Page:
Results are consistent with the gastric disorders and skin problems experienced by Sesan River communities since the construction of the Yali Falls dam. Approximately 28,000 people rely on the Sesan River for their drinking water, fishing, bathing, and feeding livestock and according to a report prepared by the Fisheries Office in 2000 entitled “A study of the downstream impacts of the Yali Falls dam in the Sesan River Basin in Ratanakiri Province, Cambodia.” The 2000 report stated that 952 people had died along the Sesan River, with large numbers of domestic animals, as a result of diseases believed by local communities to be directly associated with the Yali Falls dam.
A 2007 Environmental Impact Assessment (EIA) report on the Sesan River similarly identified toxic algae as the likely reason for villagers’ illnesses. The EIA report prepared by the Norwegian Institute for Water Research and Nordic hydropower consultants, SWECO Grøner, confirmed that there are strains of toxin-producing cyanobacteria present in the Yali Dam Reservoir, and that water quality in the Sesan River has “seriously deteriorated since the construction of the Yali Power Plant” with the cyanobacteria producing “exactly the same symptoms” as reported by Cambodians downstream.
Mr. Meach Mean, Coordinator of the 3S Rivers Protection Network which works with communities along the Sesan River in Ratanakiri, indicates that this study confirms what villagers have been reporting for years. “The research by STRIVER clearly demonstrates the disastrous ecological and social effects large dams can have on rivers and the associated health problems for downstream communities. We hope this report will help initiate remedy for the communities who have been waiting for mitigation and compensation from the past and present impacts of Vietnam’s dams”.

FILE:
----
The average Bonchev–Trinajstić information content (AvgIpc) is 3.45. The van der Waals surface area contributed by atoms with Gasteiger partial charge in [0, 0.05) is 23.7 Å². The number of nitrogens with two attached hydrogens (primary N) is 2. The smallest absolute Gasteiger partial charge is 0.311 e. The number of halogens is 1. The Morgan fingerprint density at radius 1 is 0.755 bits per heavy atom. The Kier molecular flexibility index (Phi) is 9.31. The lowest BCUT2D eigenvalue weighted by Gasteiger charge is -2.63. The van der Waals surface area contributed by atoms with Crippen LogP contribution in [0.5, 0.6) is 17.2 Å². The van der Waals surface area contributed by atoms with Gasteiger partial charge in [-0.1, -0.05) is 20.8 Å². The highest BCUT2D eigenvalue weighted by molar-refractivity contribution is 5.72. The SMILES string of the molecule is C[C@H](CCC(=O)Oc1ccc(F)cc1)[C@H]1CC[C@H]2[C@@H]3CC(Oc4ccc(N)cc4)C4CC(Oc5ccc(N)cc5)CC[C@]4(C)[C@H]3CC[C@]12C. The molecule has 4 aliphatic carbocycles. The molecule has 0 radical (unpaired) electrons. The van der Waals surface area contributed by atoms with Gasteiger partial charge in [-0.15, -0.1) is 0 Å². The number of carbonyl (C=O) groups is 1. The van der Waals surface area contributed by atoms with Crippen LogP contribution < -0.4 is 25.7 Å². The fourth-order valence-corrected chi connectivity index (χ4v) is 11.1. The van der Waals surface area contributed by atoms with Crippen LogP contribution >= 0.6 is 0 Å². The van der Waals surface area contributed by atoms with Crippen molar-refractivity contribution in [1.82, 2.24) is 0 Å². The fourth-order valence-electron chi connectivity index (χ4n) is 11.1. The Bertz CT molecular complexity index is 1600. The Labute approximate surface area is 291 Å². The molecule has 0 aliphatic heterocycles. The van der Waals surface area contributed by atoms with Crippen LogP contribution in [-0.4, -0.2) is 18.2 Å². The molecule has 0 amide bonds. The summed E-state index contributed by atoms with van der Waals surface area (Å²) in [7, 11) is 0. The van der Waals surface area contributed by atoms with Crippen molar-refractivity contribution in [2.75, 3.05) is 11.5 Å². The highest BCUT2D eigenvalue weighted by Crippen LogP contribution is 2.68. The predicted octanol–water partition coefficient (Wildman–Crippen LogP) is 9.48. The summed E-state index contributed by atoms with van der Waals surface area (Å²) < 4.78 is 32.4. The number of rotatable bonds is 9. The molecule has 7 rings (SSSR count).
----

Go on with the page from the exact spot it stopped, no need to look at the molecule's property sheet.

Construction on Vietnam’s Yali Falls dam began in 1993 by the Electricity of Vietnam on the Sesan River and is located approximately 70-80 km from the border of Cambodia. Since its construction and operation in 2001, villagers living downstream have experienced large-scale social, economic, and environmental impacts. Despite complaints and requests from communities for mitigation no solution has been forthcoming
Mr. Say Duen, from Koh Peah Commune, in Vuan Sai district confirmed that health problems started approximately 5 to 10 years ago. “When we use the river water to cook, or to wash, we sometimes get a skin rash or diarrhea, and children who swim and drink the water get sick, especially during the dry season. I hope that this message will be received by the government and dam builders and they use their responsibility to find a solution for our people.”
For more information, photos, or documents mentioned in this press release:
Contact: Mr. Meach Mean, Coordinator, 3S Rivers Protection Network, firstname.lastname@example.org, +855 (0)11 758 970.
The 3S Rivers Protection Network (3SPN) is a civil society organisation representing indigenous people living along the Sesan, Srepok (and Sekong) Rivers in Cambodia.